Of course, not all women are in favor of codifying or enshrining in federal law the right to Abortion. Among the House’s fiercest opponents is Miller, who said she was inspired by then-President Donald Trump to run for her seat in southern Illinois in 2020.
Miller was drawn into the same congressional district as fellow conservative Mike Bost, whom Trump campaigned for in 2018. Rather than run against him, Miller chose to run in a neighboring district against the five-party Republican Rep. mandates Rodney Davis, who backed a bipartisan commission to investigate the Jan. 6 uprising at the United States Capitol. Trump endorsed Miller.
Another Republican woman, first-term Rep. Yvette Herrell of New Mexico, has also been the victim of partisan remapping as Democrats who control the Legislature redrawn her district in the southern part of the state so that clearly more democratic.
It’s not yet clear whether women have been negatively affected by the redistricting at a higher rate than men incumbents, many of whom also face tougher elections, Dittmar said.
In some cases, women are challenged by other incumbents whose districts have been drawn to their detriment. Such is the case in Michigan, where Democratic Rep. Andy Levin chose to run against Rep. Haley Stevens in his safe Democratic district rather than the area he currently represents, something an independent commission has called for. be more contested.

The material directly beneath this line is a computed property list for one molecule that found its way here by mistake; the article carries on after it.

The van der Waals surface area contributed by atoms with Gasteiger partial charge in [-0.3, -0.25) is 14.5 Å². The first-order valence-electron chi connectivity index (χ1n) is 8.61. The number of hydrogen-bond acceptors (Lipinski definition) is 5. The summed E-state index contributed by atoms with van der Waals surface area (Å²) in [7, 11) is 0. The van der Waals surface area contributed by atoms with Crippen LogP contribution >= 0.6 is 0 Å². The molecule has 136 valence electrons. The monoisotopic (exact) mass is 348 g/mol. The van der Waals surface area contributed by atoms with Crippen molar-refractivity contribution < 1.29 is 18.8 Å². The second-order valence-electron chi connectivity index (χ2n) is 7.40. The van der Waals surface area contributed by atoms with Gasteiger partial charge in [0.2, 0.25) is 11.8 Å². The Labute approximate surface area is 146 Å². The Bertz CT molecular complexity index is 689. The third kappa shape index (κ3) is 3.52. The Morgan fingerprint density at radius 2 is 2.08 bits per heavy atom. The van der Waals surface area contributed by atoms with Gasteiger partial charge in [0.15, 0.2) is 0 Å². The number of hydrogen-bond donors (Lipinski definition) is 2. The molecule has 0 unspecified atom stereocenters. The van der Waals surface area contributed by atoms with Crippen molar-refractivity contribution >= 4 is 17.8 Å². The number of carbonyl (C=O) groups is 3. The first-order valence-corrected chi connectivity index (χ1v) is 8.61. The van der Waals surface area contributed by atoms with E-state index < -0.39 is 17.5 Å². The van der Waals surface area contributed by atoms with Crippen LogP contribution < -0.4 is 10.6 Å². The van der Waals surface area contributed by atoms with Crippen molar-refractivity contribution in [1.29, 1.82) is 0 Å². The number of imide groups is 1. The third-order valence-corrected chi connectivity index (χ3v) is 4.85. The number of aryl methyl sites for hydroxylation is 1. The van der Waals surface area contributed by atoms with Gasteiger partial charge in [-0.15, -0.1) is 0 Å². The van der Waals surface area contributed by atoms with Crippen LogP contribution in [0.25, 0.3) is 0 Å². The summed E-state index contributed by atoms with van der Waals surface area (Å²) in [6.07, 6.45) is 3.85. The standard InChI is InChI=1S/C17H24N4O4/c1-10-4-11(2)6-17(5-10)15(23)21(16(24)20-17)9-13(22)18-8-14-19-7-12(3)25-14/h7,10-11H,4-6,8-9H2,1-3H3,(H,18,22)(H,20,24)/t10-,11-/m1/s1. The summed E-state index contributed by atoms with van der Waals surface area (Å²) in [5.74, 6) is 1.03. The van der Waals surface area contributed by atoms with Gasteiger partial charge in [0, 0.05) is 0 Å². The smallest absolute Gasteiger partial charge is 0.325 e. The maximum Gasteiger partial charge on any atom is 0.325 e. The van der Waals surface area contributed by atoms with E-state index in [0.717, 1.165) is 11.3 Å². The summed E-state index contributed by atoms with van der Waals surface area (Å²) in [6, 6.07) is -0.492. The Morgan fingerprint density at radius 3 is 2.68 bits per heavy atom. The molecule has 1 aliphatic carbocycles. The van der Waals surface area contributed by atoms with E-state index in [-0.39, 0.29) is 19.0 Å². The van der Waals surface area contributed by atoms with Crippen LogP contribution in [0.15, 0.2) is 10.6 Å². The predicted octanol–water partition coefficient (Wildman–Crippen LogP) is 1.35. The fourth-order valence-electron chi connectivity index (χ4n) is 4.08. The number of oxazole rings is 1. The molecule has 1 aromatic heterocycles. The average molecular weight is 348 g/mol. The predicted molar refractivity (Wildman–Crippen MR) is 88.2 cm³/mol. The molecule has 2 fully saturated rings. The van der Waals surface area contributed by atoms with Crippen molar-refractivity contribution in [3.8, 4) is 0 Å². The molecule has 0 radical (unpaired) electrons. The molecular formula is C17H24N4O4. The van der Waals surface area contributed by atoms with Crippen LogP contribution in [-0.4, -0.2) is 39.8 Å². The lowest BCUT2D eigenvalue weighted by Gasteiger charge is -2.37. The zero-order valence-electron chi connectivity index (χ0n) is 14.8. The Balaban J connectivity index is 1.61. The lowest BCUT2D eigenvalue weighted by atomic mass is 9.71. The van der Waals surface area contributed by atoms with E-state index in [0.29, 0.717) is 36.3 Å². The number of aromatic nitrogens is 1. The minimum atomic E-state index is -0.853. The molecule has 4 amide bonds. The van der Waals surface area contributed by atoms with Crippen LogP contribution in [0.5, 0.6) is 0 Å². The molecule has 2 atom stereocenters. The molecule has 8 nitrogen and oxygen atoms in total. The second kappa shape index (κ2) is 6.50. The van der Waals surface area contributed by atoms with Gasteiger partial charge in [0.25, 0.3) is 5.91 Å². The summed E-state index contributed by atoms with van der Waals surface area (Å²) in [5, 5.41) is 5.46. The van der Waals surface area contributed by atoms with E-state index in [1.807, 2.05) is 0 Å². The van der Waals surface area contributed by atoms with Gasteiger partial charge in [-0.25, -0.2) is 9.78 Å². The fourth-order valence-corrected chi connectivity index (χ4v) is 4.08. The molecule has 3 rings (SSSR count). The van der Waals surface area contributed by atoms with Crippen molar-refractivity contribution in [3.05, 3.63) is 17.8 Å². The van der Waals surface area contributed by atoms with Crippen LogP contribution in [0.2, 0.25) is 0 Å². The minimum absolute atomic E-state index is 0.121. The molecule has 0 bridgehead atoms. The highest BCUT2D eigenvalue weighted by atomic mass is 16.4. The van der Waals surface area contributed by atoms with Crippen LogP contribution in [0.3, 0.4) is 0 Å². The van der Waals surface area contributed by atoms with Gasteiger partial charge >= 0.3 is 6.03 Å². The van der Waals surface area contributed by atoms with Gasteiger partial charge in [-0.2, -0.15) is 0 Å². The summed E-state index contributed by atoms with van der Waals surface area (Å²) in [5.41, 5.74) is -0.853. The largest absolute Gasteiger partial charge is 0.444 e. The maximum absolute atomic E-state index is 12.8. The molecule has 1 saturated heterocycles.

And in Georgia, at least one incumbent woman will lose her bid for another term after Tuesday’s primary. Representatives Lucy McBath and Carolyn Bourdeaux both have flipped long-held GOP-held districts in the Atlanta area in recent election cycles. But after Republicans who control the state Legislature redraw McBath’s district to favor Republicans, the two-term incumbent opted to face Bourdeaux for the first term in a more Democratic-friendly district.
Some women take advantage of the shake-up. In Oklahoma, GOP Rep. Stephanie Bice’s Oklahoma City Area district — previously held by Democratic Rep. Kendra Horn — has been redesigned to be much more Republican.
For candidates facing more difficult re-election, this is often familiar ground.
“I just have to prove myself again,” Newman said.